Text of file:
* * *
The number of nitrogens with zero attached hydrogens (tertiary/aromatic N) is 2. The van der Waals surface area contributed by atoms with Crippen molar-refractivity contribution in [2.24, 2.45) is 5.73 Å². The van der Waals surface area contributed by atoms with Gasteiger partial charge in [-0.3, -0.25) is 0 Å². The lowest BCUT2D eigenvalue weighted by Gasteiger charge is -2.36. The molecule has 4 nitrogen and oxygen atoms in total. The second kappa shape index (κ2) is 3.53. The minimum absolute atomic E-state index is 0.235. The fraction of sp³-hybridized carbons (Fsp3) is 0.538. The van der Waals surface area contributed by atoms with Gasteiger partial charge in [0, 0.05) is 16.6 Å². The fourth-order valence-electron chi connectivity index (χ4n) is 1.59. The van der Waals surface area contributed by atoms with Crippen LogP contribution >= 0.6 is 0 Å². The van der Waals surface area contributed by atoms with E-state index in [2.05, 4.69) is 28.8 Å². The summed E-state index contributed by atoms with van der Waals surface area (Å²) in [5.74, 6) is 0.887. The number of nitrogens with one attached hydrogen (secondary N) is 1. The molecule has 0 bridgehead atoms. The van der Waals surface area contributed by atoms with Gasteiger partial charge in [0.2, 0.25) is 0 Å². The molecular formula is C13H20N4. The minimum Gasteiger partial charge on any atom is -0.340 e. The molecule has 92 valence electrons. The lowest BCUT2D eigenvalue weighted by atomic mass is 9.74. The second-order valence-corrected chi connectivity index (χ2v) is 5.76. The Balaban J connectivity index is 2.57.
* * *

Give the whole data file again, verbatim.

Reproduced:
The number of nitrogens with zero attached hydrogens (tertiary/aromatic N) is 2. The van der Waals surface area contributed by atoms with Crippen molar-refractivity contribution in [2.24, 2.45) is 5.73 Å². The van der Waals surface area contributed by atoms with Gasteiger partial charge in [-0.3, -0.25) is 0 Å². The lowest BCUT2D eigenvalue weighted by Gasteiger charge is -2.36. The molecule has 4 nitrogen and oxygen atoms in total. The second kappa shape index (κ2) is 3.53. The minimum absolute atomic E-state index is 0.235. The fraction of sp³-hybridized carbons (Fsp3) is 0.538. The van der Waals surface area contributed by atoms with Gasteiger partial charge in [0, 0.05) is 16.6 Å². The fourth-order valence-electron chi connectivity index (χ4n) is 1.59. The van der Waals surface area contributed by atoms with Crippen LogP contribution >= 0.6 is 0 Å². The van der Waals surface area contributed by atoms with E-state index in [2.05, 4.69) is 28.8 Å². The summed E-state index contributed by atoms with van der Waals surface area (Å²) in [5.74, 6) is 0.887. The number of nitrogens with one attached hydrogen (secondary N) is 1. The molecule has 0 bridgehead atoms. The van der Waals surface area contributed by atoms with Gasteiger partial charge in [0.2, 0.25) is 0 Å². The molecular formula is C13H20N4. The minimum Gasteiger partial charge on any atom is -0.340 e. The molecule has 92 valence electrons. The lowest BCUT2D eigenvalue weighted by atomic mass is 9.74. The second-order valence-corrected chi connectivity index (χ2v) is 5.76. The Balaban J connectivity index is 2.57.